Rules and Classification
What is it?
- Powerlifting is a type of weightlifting known as bench-press.
Who can participate in Powerlifting at the Paralympics?
- Powerlifting is open to athletes with physical disabilities such as paralysis, cerebral palsy, and lower limb amputations.
- There is no classification. Participants are divided into weight categories in the same way as able-bodied weightlifting athletes.
How is it played?
- An athlete lies on their back on a bench (a kind of table). They must take hold of the bar in both hands and lower it to their chest. They then hold the bar still, before lifting it upwards to arm’s length. At the top of the lift they must keep their elbows locked.
- An athlete's head, trunk (including buttocks), legs and both heels must be in contact with the bench throughout the lift.
- Athletes can be strapped to the bench with a single belt. The belt can be placed at any point on the legs from the ankles to the hips. Athletes with cerebral palsy can use two strapping belts.
- Amputee athletes are allowed to lift wearing an artificial limb.
If you looked up ‘spotting’ in the dictionary, you would usually see explanations connected with ‘seeing’ and ‘raining’. However, ‘spotting’ in weightlifting is different and it means supporting another person during a weightlifting exercise. It is particularly common, and recommended, when doing the bench press, which is the type of weightlifting done in Powerlifting. This is because of the risks of lifting a heavy weight while lying on your back.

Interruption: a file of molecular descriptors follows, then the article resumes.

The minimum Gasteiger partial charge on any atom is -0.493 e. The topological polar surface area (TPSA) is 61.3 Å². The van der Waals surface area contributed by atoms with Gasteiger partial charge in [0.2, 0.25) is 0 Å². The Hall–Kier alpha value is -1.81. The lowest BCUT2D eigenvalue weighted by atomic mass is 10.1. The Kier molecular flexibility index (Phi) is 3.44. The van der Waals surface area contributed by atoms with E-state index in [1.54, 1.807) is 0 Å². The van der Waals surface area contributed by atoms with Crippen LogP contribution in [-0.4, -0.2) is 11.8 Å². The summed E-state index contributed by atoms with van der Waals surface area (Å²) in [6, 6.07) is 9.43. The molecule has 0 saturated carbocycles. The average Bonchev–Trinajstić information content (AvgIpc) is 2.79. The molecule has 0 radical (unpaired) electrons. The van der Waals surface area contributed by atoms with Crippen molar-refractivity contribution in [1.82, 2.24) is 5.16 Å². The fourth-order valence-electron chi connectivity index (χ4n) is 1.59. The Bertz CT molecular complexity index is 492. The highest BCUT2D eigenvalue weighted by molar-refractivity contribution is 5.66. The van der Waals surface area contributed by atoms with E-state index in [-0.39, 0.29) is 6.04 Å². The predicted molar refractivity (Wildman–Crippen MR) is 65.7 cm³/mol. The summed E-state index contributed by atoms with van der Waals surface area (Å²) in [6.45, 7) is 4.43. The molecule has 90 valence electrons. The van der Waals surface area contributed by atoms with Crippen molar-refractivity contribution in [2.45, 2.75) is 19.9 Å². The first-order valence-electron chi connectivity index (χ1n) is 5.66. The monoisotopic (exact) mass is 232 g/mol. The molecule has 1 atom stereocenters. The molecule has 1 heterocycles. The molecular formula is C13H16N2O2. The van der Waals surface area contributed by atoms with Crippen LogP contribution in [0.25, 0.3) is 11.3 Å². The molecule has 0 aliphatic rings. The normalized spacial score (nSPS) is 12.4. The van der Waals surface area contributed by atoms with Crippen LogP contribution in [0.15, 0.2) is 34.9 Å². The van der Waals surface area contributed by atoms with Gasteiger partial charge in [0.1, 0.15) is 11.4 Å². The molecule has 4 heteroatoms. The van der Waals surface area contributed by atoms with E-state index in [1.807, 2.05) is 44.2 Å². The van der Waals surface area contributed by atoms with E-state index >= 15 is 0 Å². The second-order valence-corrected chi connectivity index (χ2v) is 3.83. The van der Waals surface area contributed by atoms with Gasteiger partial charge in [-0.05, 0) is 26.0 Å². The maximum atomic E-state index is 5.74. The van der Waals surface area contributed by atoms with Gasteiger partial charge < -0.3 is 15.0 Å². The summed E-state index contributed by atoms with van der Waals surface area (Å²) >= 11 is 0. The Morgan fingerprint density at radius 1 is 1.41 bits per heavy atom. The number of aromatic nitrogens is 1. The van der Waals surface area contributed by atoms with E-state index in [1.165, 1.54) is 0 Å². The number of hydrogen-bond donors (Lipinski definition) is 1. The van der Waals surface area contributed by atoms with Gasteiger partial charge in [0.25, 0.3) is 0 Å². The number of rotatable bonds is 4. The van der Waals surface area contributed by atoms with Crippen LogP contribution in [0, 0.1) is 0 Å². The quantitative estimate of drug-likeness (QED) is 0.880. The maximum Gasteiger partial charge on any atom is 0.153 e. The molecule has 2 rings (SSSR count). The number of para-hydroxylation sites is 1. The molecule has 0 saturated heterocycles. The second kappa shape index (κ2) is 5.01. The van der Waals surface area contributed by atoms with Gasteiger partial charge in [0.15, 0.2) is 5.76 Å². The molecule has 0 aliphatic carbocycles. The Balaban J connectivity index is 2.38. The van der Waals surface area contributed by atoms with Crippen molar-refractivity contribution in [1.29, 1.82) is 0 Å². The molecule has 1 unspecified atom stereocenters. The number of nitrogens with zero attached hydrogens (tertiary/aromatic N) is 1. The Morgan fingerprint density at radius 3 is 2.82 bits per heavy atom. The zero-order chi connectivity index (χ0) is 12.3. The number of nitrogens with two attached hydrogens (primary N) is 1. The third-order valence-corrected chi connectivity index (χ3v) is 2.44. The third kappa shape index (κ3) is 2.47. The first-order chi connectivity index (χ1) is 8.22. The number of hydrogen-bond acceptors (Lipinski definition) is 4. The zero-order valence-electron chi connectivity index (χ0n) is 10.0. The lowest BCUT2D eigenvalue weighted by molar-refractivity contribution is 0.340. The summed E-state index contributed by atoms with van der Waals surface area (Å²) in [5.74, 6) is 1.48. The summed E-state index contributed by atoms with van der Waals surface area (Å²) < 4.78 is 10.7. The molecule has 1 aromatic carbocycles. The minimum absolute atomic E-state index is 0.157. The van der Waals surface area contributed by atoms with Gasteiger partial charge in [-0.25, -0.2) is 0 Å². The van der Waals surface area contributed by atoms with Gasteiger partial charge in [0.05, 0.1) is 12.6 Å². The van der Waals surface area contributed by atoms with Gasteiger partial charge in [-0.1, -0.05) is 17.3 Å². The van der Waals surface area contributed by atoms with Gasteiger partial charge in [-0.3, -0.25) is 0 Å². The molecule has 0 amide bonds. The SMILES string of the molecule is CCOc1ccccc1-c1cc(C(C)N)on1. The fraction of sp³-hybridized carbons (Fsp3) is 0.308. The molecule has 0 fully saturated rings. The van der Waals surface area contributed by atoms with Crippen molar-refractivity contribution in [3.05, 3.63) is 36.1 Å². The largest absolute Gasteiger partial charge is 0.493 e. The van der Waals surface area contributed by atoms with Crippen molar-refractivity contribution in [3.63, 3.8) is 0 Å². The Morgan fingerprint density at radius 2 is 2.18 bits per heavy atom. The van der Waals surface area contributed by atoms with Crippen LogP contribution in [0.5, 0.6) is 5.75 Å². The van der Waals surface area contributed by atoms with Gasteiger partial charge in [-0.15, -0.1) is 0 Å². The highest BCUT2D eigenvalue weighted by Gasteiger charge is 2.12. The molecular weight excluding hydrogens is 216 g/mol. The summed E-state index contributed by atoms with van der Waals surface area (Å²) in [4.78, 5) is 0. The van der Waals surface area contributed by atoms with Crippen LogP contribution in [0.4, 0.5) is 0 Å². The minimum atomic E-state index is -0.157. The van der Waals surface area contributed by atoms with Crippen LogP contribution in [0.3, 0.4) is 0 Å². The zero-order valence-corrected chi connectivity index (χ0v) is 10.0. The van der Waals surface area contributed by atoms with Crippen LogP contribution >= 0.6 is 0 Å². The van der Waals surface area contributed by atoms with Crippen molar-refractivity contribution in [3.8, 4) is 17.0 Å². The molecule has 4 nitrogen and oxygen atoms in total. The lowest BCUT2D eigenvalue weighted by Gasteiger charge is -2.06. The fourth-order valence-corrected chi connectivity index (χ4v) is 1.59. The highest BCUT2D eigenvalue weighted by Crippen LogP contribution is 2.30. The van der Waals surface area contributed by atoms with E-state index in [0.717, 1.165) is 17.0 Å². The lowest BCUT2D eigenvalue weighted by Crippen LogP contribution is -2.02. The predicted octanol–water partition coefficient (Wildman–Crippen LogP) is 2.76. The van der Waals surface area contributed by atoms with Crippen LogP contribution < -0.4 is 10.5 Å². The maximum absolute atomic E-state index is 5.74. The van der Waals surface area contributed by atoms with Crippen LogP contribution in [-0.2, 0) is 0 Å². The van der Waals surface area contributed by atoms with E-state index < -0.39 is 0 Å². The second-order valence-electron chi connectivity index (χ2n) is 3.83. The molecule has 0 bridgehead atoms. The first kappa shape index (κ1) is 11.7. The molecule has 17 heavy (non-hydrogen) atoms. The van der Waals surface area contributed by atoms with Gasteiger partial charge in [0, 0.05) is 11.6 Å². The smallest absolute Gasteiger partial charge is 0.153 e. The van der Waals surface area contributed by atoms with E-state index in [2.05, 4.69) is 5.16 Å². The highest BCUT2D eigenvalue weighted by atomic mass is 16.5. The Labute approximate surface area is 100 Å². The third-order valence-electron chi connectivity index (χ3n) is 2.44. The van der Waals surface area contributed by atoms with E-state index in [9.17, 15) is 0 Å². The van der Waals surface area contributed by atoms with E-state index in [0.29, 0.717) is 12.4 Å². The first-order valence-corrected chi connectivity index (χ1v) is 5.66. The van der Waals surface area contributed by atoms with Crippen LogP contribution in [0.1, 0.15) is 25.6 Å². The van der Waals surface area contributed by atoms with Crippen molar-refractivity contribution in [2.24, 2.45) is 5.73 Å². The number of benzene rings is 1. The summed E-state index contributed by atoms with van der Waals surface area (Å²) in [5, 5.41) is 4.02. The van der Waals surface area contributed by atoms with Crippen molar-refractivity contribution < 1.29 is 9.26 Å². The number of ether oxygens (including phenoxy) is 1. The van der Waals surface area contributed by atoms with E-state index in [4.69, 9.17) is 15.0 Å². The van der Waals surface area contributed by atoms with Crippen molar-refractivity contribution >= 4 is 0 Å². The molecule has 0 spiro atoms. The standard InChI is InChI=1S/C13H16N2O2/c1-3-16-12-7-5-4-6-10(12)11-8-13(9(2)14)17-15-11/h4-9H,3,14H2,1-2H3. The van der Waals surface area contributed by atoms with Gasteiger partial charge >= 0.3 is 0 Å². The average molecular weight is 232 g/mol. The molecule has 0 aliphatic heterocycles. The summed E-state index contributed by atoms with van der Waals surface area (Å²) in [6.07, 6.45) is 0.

Spotting takes place during both training and competition. In training, the emphasis is on helping the athlete lift more than he could normally do. Correct spotting involves knowing when to help with a lift, and encouraging your training partner.
In competition, the role of the spotter is very important. The athlete may request the help of the spotters when removing the bar from the racks. Of course there is the obvious role of catching the bar in the event of an accident to prevent injury.
But the spotter cannot help the athlete in any way to lift the weight. From the moment the referee gives the signal ‘start’, to the moment he gives the signal ‘rack’, the competitor will be disqualified if the spotter touches the bar.
In both training and competition, good spotting involves knowing exactly when you should or should not intervene.